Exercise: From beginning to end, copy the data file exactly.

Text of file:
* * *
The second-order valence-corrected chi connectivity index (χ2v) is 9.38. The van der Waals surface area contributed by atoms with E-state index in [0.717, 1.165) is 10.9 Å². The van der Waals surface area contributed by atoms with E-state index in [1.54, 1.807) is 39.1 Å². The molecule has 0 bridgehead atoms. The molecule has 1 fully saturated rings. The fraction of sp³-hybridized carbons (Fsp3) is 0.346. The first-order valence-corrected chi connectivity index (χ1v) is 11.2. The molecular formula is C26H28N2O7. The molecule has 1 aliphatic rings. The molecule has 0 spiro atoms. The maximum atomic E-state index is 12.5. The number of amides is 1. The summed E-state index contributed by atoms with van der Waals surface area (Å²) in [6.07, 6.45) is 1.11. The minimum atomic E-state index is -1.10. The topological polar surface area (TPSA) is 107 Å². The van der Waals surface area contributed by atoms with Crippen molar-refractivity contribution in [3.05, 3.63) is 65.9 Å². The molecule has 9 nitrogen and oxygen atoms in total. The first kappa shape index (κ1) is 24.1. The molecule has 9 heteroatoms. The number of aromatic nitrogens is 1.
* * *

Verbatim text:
The second-order valence-corrected chi connectivity index (χ2v) is 9.38. The van der Waals surface area contributed by atoms with E-state index in [0.717, 1.165) is 10.9 Å². The van der Waals surface area contributed by atoms with E-state index in [1.54, 1.807) is 39.1 Å². The molecule has 0 bridgehead atoms. The molecule has 1 fully saturated rings. The fraction of sp³-hybridized carbons (Fsp3) is 0.346. The first-order valence-corrected chi connectivity index (χ1v) is 11.2. The molecular formula is C26H28N2O7. The molecule has 1 aliphatic rings. The molecule has 0 spiro atoms. The maximum atomic E-state index is 12.5. The number of amides is 1. The summed E-state index contributed by atoms with van der Waals surface area (Å²) in [6.07, 6.45) is 1.11. The minimum atomic E-state index is -1.10. The topological polar surface area (TPSA) is 107 Å². The van der Waals surface area contributed by atoms with Crippen molar-refractivity contribution in [3.05, 3.63) is 65.9 Å². The molecule has 9 nitrogen and oxygen atoms in total. The first kappa shape index (κ1) is 24.1. The molecule has 9 heteroatoms. The number of aromatic nitrogens is 1.